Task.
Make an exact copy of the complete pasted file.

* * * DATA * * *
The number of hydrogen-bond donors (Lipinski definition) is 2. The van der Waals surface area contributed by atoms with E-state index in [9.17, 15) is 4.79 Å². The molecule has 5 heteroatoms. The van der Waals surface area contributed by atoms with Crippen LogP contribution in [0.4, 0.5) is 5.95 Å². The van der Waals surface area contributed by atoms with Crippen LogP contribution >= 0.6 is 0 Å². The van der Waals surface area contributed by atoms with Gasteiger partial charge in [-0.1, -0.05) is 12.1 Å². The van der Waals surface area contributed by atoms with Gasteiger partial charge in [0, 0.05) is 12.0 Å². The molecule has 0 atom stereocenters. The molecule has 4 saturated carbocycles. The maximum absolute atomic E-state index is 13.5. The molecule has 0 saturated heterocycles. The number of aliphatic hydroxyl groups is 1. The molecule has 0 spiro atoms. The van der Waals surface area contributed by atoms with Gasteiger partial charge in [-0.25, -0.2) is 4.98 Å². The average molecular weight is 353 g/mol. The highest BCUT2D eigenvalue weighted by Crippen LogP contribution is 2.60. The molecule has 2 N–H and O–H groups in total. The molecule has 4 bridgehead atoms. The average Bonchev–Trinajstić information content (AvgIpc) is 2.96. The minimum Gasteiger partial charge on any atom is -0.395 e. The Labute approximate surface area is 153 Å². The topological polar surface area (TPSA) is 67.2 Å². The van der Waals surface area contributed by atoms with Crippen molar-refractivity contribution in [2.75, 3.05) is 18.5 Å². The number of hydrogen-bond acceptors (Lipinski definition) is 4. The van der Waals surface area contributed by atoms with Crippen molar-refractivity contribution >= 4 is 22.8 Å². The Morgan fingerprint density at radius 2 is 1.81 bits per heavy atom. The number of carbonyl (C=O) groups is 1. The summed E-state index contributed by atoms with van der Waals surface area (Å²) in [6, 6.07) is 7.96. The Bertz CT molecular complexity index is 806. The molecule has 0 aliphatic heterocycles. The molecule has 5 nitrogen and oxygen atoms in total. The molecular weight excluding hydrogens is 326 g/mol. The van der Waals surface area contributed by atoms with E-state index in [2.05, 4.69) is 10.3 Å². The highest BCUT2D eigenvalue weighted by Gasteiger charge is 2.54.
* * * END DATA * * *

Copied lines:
The number of hydrogen-bond donors (Lipinski definition) is 2. The van der Waals surface area contributed by atoms with E-state index in [9.17, 15) is 4.79 Å². The molecule has 5 heteroatoms. The van der Waals surface area contributed by atoms with Crippen LogP contribution in [0.4, 0.5) is 5.95 Å². The van der Waals surface area contributed by atoms with Crippen LogP contribution >= 0.6 is 0 Å². The van der Waals surface area contributed by atoms with Gasteiger partial charge in [-0.1, -0.05) is 12.1 Å². The van der Waals surface area contributed by atoms with Gasteiger partial charge in [0, 0.05) is 12.0 Å². The molecule has 0 atom stereocenters. The molecule has 4 saturated carbocycles. The maximum absolute atomic E-state index is 13.5. The molecule has 0 saturated heterocycles. The number of aliphatic hydroxyl groups is 1. The molecule has 0 spiro atoms. The van der Waals surface area contributed by atoms with Gasteiger partial charge in [-0.25, -0.2) is 4.98 Å². The average molecular weight is 353 g/mol. The highest BCUT2D eigenvalue weighted by Crippen LogP contribution is 2.60. The molecule has 2 N–H and O–H groups in total. The molecule has 4 bridgehead atoms. The average Bonchev–Trinajstić information content (AvgIpc) is 2.96. The minimum Gasteiger partial charge on any atom is -0.395 e. The Labute approximate surface area is 153 Å². The topological polar surface area (TPSA) is 67.2 Å². The van der Waals surface area contributed by atoms with Crippen molar-refractivity contribution in [2.75, 3.05) is 18.5 Å². The number of hydrogen-bond acceptors (Lipinski definition) is 4. The van der Waals surface area contributed by atoms with Crippen molar-refractivity contribution >= 4 is 22.8 Å². The Morgan fingerprint density at radius 2 is 1.81 bits per heavy atom. The number of carbonyl (C=O) groups is 1. The summed E-state index contributed by atoms with van der Waals surface area (Å²) in [6, 6.07) is 7.96. The Bertz CT molecular complexity index is 806. The molecule has 0 aliphatic heterocycles. The molecule has 5 nitrogen and oxygen atoms in total. The molecular weight excluding hydrogens is 326 g/mol. The van der Waals surface area contributed by atoms with E-state index in [2.05, 4.69) is 10.3 Å². The highest BCUT2D eigenvalue weighted by Gasteiger charge is 2.54.